H called me at work the afternoon of July 13, 2012 from the boat. He had just caught his largest striped bass ever on the fly, forty-six inches in length and thirty-eight pounds, on a 9 weight. Listening to him tell me the story I wished I had been there. But he had caught it on one of my flies so in a way I was there.
It hasn’t all been fishing. H and his wife Jean have become part of my family. During my divorce they made weekly calls to check on me and my daughter, Jean would have me for dinner to “make sure you’re eating” and when I moved into the carriage house H was the one who helped me move. And every year at my birthday and Christmas there is something from them in the mail. They moved to the Cape a few years ago and I don’t get to see them as much but I think of them every day. And I look forward to the next day on the water.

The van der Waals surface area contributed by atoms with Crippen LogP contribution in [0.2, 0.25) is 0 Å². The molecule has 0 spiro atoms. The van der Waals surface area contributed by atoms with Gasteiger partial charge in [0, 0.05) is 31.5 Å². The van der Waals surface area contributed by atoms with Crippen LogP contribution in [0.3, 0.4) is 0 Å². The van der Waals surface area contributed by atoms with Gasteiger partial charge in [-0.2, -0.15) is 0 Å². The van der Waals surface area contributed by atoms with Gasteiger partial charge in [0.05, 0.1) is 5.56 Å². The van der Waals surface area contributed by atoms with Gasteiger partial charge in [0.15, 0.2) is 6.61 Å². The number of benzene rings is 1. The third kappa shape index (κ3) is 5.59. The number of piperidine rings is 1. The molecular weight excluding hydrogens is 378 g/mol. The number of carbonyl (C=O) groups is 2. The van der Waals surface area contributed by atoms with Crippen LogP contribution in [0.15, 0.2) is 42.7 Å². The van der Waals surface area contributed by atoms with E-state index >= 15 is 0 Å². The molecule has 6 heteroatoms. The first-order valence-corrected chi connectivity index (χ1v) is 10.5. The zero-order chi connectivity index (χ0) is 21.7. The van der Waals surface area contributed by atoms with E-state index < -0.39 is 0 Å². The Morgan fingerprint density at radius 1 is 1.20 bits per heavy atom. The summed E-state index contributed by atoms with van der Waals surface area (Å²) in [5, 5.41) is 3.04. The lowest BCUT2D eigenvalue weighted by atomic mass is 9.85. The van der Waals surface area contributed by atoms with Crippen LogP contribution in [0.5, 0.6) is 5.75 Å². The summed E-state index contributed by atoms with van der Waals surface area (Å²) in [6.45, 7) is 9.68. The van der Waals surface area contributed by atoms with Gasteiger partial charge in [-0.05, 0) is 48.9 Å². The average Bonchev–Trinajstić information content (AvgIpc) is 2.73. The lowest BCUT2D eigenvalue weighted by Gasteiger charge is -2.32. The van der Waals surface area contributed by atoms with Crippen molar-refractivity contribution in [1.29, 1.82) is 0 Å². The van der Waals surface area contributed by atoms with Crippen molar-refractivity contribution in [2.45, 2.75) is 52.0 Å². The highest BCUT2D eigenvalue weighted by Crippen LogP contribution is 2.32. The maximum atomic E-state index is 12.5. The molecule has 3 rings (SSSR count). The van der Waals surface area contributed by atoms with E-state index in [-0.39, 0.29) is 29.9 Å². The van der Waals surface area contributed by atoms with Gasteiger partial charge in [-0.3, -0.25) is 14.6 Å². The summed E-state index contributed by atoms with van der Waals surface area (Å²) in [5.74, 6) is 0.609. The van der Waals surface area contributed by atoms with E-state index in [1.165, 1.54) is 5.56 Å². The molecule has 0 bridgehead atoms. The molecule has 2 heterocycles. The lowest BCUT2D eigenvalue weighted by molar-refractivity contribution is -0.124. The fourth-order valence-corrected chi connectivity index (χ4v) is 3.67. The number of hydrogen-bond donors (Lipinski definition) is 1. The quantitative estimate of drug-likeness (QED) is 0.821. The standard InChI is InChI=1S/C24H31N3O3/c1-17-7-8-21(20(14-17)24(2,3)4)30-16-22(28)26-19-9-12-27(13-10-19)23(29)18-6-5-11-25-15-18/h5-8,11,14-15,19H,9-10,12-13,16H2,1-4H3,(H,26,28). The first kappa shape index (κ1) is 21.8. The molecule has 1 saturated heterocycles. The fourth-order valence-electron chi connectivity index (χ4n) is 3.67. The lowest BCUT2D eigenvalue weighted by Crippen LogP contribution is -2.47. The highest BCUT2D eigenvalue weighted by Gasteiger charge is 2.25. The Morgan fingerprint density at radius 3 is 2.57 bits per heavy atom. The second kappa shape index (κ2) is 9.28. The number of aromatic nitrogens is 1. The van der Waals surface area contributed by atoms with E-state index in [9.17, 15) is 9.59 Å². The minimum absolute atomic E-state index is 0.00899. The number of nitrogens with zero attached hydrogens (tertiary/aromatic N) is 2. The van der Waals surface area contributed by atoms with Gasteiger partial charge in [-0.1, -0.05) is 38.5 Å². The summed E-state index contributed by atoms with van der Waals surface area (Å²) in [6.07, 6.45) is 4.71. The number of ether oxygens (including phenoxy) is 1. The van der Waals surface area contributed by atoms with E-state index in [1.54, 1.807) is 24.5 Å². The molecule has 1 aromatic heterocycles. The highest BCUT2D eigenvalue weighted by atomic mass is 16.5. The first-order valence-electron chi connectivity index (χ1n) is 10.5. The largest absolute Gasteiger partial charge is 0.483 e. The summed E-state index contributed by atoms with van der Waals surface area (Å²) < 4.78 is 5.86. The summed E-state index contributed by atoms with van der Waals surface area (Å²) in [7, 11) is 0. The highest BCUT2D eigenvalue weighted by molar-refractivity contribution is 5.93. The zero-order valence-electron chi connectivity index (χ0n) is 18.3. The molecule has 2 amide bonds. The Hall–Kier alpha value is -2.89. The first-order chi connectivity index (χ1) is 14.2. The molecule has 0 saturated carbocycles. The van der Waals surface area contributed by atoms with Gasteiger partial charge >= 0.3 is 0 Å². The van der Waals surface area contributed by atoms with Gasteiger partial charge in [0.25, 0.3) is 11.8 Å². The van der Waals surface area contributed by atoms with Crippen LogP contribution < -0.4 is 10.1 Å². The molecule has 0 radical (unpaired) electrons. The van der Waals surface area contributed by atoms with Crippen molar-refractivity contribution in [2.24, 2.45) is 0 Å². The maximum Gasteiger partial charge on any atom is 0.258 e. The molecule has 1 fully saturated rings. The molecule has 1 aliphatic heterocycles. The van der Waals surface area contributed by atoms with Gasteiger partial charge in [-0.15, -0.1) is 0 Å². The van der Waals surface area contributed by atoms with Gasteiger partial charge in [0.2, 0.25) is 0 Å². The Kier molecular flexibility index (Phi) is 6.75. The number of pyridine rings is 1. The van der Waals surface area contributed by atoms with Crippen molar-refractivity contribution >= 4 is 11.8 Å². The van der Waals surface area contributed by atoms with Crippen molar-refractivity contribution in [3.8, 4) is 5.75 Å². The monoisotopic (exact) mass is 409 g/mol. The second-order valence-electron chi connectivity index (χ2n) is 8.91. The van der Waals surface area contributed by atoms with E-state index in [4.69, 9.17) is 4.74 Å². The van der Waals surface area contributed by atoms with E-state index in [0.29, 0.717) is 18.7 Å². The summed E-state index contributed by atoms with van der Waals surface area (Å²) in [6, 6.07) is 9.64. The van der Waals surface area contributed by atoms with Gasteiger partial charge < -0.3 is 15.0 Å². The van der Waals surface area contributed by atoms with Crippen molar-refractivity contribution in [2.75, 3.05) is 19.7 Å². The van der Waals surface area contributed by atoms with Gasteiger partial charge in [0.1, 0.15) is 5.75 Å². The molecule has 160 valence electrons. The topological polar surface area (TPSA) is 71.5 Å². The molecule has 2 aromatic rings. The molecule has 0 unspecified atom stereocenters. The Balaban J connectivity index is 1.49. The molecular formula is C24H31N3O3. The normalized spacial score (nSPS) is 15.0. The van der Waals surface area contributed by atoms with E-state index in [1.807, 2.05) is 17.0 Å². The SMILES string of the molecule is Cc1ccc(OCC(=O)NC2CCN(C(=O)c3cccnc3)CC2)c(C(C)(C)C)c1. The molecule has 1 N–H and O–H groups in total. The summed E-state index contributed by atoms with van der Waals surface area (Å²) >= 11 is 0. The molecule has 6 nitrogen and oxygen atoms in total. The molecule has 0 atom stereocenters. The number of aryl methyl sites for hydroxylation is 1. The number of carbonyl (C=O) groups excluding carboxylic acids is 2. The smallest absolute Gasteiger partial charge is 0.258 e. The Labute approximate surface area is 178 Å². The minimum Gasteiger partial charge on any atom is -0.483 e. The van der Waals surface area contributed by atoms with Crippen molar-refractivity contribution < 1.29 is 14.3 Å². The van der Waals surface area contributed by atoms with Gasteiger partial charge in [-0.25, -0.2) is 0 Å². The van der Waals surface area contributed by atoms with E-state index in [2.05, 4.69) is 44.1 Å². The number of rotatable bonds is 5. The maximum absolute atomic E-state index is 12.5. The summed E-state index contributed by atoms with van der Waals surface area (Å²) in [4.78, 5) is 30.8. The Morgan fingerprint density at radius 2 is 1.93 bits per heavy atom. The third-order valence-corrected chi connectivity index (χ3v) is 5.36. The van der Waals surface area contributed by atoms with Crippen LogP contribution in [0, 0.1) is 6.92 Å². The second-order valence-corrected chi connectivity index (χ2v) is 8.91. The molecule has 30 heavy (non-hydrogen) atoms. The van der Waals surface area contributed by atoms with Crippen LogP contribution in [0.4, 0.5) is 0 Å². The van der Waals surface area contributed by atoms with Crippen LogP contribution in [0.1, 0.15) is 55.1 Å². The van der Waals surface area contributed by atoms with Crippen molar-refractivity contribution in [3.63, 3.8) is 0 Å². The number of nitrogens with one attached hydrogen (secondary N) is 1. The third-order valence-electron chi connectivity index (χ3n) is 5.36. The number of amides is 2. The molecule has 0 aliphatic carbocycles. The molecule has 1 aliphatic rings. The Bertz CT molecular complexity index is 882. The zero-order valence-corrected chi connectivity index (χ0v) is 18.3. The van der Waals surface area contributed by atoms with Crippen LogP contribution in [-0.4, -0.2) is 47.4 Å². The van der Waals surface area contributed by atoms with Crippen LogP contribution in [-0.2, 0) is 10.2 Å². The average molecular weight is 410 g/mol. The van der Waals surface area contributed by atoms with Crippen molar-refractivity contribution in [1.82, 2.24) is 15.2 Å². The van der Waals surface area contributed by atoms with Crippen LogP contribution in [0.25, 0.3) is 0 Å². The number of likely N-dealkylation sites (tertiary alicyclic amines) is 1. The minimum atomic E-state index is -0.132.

The etymology of the Godin name goes back to the combination of “God” and “wine” meaning good friend and protector.
Mentor, fishing partner, friend.
North River, MA
14 Jan 2014